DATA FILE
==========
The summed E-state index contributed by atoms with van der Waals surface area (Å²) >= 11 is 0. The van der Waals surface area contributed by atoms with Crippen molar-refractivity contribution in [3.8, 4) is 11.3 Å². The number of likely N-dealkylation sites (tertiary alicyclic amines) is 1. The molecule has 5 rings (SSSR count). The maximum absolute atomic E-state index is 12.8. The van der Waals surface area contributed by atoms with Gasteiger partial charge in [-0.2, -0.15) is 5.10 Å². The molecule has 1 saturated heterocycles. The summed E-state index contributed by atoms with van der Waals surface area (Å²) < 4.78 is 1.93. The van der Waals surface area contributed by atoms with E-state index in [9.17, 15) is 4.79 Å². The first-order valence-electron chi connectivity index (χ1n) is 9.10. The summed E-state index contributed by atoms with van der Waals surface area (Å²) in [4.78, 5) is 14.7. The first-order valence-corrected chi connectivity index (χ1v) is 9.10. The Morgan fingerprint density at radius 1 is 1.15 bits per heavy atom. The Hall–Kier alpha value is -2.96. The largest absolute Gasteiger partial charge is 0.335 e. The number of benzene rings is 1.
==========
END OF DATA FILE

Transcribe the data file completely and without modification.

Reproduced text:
The summed E-state index contributed by atoms with van der Waals surface area (Å²) >= 11 is 0. The van der Waals surface area contributed by atoms with Crippen molar-refractivity contribution in [3.8, 4) is 11.3 Å². The number of likely N-dealkylation sites (tertiary alicyclic amines) is 1. The molecule has 5 rings (SSSR count). The maximum absolute atomic E-state index is 12.8. The van der Waals surface area contributed by atoms with Gasteiger partial charge in [-0.2, -0.15) is 5.10 Å². The molecule has 1 saturated heterocycles. The summed E-state index contributed by atoms with van der Waals surface area (Å²) < 4.78 is 1.93. The van der Waals surface area contributed by atoms with E-state index in [9.17, 15) is 4.79 Å². The first-order valence-electron chi connectivity index (χ1n) is 9.10. The summed E-state index contributed by atoms with van der Waals surface area (Å²) in [4.78, 5) is 14.7. The first-order valence-corrected chi connectivity index (χ1v) is 9.10. The Morgan fingerprint density at radius 1 is 1.15 bits per heavy atom. The Hall–Kier alpha value is -2.96. The largest absolute Gasteiger partial charge is 0.335 e. The number of benzene rings is 1.